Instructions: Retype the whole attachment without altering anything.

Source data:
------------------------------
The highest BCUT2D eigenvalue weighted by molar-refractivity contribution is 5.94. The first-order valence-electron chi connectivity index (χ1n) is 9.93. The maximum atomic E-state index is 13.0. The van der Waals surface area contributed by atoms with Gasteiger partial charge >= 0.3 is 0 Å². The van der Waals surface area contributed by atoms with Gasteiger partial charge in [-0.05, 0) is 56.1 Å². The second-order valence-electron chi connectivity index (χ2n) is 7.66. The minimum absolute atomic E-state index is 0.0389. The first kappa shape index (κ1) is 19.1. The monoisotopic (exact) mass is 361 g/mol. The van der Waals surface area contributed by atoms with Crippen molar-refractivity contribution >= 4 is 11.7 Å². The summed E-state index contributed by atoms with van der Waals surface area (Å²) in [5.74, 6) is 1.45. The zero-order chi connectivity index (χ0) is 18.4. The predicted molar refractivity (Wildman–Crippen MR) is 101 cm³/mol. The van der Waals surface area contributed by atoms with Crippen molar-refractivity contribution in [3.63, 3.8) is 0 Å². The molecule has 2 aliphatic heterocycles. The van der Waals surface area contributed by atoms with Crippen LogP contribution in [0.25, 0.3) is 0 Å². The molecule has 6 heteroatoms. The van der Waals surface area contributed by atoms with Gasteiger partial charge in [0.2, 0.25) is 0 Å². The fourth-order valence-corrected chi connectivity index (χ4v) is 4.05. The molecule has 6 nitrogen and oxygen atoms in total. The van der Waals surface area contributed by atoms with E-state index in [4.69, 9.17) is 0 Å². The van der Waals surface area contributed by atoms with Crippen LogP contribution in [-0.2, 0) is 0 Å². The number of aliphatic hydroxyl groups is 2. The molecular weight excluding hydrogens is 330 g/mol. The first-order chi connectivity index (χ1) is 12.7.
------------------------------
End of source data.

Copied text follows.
The highest BCUT2D eigenvalue weighted by molar-refractivity contribution is 5.94. The first-order valence-electron chi connectivity index (χ1n) is 9.93. The maximum atomic E-state index is 13.0. The van der Waals surface area contributed by atoms with Gasteiger partial charge >= 0.3 is 0 Å². The van der Waals surface area contributed by atoms with Gasteiger partial charge in [-0.05, 0) is 56.1 Å². The second-order valence-electron chi connectivity index (χ2n) is 7.66. The minimum absolute atomic E-state index is 0.0389. The first kappa shape index (κ1) is 19.1. The monoisotopic (exact) mass is 361 g/mol. The van der Waals surface area contributed by atoms with Crippen molar-refractivity contribution >= 4 is 11.7 Å². The summed E-state index contributed by atoms with van der Waals surface area (Å²) in [5.74, 6) is 1.45. The zero-order chi connectivity index (χ0) is 18.4. The predicted molar refractivity (Wildman–Crippen MR) is 101 cm³/mol. The van der Waals surface area contributed by atoms with Crippen molar-refractivity contribution in [3.63, 3.8) is 0 Å². The molecule has 2 aliphatic heterocycles. The van der Waals surface area contributed by atoms with Crippen LogP contribution in [0.25, 0.3) is 0 Å². The molecule has 6 heteroatoms. The van der Waals surface area contributed by atoms with Gasteiger partial charge in [0.2, 0.25) is 0 Å². The fourth-order valence-corrected chi connectivity index (χ4v) is 4.05. The molecule has 6 nitrogen and oxygen atoms in total. The van der Waals surface area contributed by atoms with E-state index in [4.69, 9.17) is 0 Å². The van der Waals surface area contributed by atoms with Crippen LogP contribution in [-0.2, 0) is 0 Å². The number of aliphatic hydroxyl groups is 2. The molecular weight excluding hydrogens is 330 g/mol. The first-order chi connectivity index (χ1) is 12.7.